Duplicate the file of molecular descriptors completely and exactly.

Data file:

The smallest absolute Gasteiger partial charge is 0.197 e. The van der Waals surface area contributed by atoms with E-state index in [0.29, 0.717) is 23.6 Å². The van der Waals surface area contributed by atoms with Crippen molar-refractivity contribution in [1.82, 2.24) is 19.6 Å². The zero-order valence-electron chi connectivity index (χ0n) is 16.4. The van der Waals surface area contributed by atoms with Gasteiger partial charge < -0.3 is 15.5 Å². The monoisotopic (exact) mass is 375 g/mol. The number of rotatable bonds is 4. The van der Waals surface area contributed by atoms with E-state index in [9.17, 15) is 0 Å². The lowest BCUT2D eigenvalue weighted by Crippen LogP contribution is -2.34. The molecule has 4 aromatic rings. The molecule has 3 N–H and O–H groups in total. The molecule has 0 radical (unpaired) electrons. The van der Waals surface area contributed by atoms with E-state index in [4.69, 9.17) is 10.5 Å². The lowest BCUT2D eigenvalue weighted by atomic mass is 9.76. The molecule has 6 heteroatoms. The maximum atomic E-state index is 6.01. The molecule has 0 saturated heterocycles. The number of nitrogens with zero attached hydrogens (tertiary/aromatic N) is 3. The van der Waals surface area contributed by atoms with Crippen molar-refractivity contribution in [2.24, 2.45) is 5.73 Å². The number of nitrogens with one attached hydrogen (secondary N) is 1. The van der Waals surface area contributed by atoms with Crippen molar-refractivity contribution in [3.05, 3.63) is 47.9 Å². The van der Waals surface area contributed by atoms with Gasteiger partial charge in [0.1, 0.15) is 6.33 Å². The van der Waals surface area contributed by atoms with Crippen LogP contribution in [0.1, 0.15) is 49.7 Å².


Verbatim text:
The smallest absolute Gasteiger partial charge is 0.197 e. The van der Waals surface area contributed by atoms with E-state index in [0.29, 0.717) is 23.6 Å². The van der Waals surface area contributed by atoms with Crippen molar-refractivity contribution in [1.82, 2.24) is 19.6 Å². The zero-order valence-electron chi connectivity index (χ0n) is 16.4. The van der Waals surface area contributed by atoms with Gasteiger partial charge < -0.3 is 15.5 Å². The monoisotopic (exact) mass is 375 g/mol. The number of rotatable bonds is 4. The van der Waals surface area contributed by atoms with E-state index in [9.17, 15) is 0 Å². The lowest BCUT2D eigenvalue weighted by Crippen LogP contribution is -2.34. The molecule has 4 aromatic rings. The molecule has 3 N–H and O–H groups in total. The molecule has 0 radical (unpaired) electrons. The van der Waals surface area contributed by atoms with E-state index in [4.69, 9.17) is 10.5 Å². The lowest BCUT2D eigenvalue weighted by atomic mass is 9.76. The molecule has 6 heteroatoms. The maximum atomic E-state index is 6.01. The molecule has 0 saturated heterocycles. The number of nitrogens with zero attached hydrogens (tertiary/aromatic N) is 3. The van der Waals surface area contributed by atoms with Crippen molar-refractivity contribution in [2.24, 2.45) is 5.73 Å². The number of nitrogens with one attached hydrogen (secondary N) is 1. The van der Waals surface area contributed by atoms with Crippen molar-refractivity contribution in [3.05, 3.63) is 47.9 Å². The van der Waals surface area contributed by atoms with Gasteiger partial charge in [0.1, 0.15) is 6.33 Å². The van der Waals surface area contributed by atoms with Crippen LogP contribution in [0.1, 0.15) is 49.7 Å².